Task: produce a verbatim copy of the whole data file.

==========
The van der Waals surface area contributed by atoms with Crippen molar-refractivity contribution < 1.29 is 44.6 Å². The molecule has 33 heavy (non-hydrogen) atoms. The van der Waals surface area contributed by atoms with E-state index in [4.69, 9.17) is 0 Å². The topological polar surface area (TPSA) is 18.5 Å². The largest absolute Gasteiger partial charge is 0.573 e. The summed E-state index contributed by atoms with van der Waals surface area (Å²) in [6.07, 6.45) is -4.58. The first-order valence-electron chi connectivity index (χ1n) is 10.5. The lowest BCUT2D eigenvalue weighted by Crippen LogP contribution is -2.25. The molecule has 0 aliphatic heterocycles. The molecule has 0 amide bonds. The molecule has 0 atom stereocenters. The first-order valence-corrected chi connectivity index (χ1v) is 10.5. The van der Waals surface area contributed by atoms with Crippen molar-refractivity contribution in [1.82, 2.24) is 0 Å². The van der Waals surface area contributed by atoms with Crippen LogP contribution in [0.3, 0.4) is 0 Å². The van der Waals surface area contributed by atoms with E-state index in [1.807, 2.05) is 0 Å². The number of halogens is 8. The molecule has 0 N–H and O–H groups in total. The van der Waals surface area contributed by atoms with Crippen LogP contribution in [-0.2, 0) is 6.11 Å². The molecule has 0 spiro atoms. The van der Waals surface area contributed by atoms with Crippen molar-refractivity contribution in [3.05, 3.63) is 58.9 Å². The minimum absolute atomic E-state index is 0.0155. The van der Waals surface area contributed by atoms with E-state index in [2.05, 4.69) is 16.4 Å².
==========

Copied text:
The van der Waals surface area contributed by atoms with Crippen molar-refractivity contribution < 1.29 is 44.6 Å². The molecule has 33 heavy (non-hydrogen) atoms. The van der Waals surface area contributed by atoms with E-state index in [4.69, 9.17) is 0 Å². The topological polar surface area (TPSA) is 18.5 Å². The largest absolute Gasteiger partial charge is 0.573 e. The summed E-state index contributed by atoms with van der Waals surface area (Å²) in [6.07, 6.45) is -4.58. The first-order valence-electron chi connectivity index (χ1n) is 10.5. The lowest BCUT2D eigenvalue weighted by Crippen LogP contribution is -2.25. The molecule has 0 aliphatic heterocycles. The molecule has 0 amide bonds. The molecule has 0 atom stereocenters. The first-order valence-corrected chi connectivity index (χ1v) is 10.5. The van der Waals surface area contributed by atoms with Crippen molar-refractivity contribution in [1.82, 2.24) is 0 Å². The van der Waals surface area contributed by atoms with Crippen LogP contribution in [0.3, 0.4) is 0 Å². The van der Waals surface area contributed by atoms with E-state index in [1.807, 2.05) is 0 Å². The number of halogens is 8. The molecule has 0 N–H and O–H groups in total. The van der Waals surface area contributed by atoms with Crippen LogP contribution in [-0.2, 0) is 6.11 Å². The molecule has 0 spiro atoms. The van der Waals surface area contributed by atoms with Crippen molar-refractivity contribution in [3.05, 3.63) is 58.9 Å². The minimum absolute atomic E-state index is 0.0155. The van der Waals surface area contributed by atoms with E-state index in [2.05, 4.69) is 16.4 Å².